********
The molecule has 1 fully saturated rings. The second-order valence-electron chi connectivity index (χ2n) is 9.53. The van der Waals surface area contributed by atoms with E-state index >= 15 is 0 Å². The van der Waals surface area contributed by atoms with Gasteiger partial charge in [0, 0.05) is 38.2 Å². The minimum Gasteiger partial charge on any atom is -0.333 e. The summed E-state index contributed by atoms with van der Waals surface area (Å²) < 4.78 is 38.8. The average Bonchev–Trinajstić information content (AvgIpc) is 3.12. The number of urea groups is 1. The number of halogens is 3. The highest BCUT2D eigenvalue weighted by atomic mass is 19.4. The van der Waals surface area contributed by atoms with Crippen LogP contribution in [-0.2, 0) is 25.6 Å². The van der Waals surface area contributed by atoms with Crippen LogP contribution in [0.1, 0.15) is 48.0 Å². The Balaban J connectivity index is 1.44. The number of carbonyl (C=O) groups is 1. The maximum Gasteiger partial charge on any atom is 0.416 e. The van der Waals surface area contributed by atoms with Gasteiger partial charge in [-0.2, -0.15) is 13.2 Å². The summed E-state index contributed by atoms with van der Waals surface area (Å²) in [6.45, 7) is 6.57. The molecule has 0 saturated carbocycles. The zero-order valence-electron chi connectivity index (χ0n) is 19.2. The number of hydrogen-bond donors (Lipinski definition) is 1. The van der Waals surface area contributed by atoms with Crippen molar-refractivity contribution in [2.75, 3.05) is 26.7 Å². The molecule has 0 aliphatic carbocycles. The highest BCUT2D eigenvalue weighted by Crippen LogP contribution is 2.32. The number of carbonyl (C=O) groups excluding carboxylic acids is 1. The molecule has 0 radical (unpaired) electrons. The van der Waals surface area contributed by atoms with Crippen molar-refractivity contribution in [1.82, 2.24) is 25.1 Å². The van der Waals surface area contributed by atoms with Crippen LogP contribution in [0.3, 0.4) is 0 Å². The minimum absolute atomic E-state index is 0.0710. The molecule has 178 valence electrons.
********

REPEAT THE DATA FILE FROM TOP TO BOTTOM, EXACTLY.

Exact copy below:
The molecule has 1 fully saturated rings. The second-order valence-electron chi connectivity index (χ2n) is 9.53. The van der Waals surface area contributed by atoms with E-state index >= 15 is 0 Å². The van der Waals surface area contributed by atoms with Gasteiger partial charge in [0, 0.05) is 38.2 Å². The minimum Gasteiger partial charge on any atom is -0.333 e. The summed E-state index contributed by atoms with van der Waals surface area (Å²) < 4.78 is 38.8. The average Bonchev–Trinajstić information content (AvgIpc) is 3.12. The number of urea groups is 1. The number of halogens is 3. The highest BCUT2D eigenvalue weighted by atomic mass is 19.4. The van der Waals surface area contributed by atoms with Crippen LogP contribution in [-0.2, 0) is 25.6 Å². The van der Waals surface area contributed by atoms with Crippen LogP contribution in [0.1, 0.15) is 48.0 Å². The Balaban J connectivity index is 1.44. The number of carbonyl (C=O) groups is 1. The maximum Gasteiger partial charge on any atom is 0.416 e. The van der Waals surface area contributed by atoms with Gasteiger partial charge in [-0.2, -0.15) is 13.2 Å². The summed E-state index contributed by atoms with van der Waals surface area (Å²) in [6.45, 7) is 6.57. The molecule has 0 saturated carbocycles. The zero-order valence-electron chi connectivity index (χ0n) is 19.2. The number of hydrogen-bond donors (Lipinski definition) is 1. The van der Waals surface area contributed by atoms with Crippen molar-refractivity contribution in [2.75, 3.05) is 26.7 Å². The molecule has 0 aliphatic carbocycles. The highest BCUT2D eigenvalue weighted by Crippen LogP contribution is 2.32. The number of carbonyl (C=O) groups excluding carboxylic acids is 1. The molecule has 0 radical (unpaired) electrons. The van der Waals surface area contributed by atoms with Crippen molar-refractivity contribution in [1.82, 2.24) is 25.1 Å². The van der Waals surface area contributed by atoms with Crippen LogP contribution in [0.3, 0.4) is 0 Å². The minimum absolute atomic E-state index is 0.0710. The molecule has 178 valence electrons.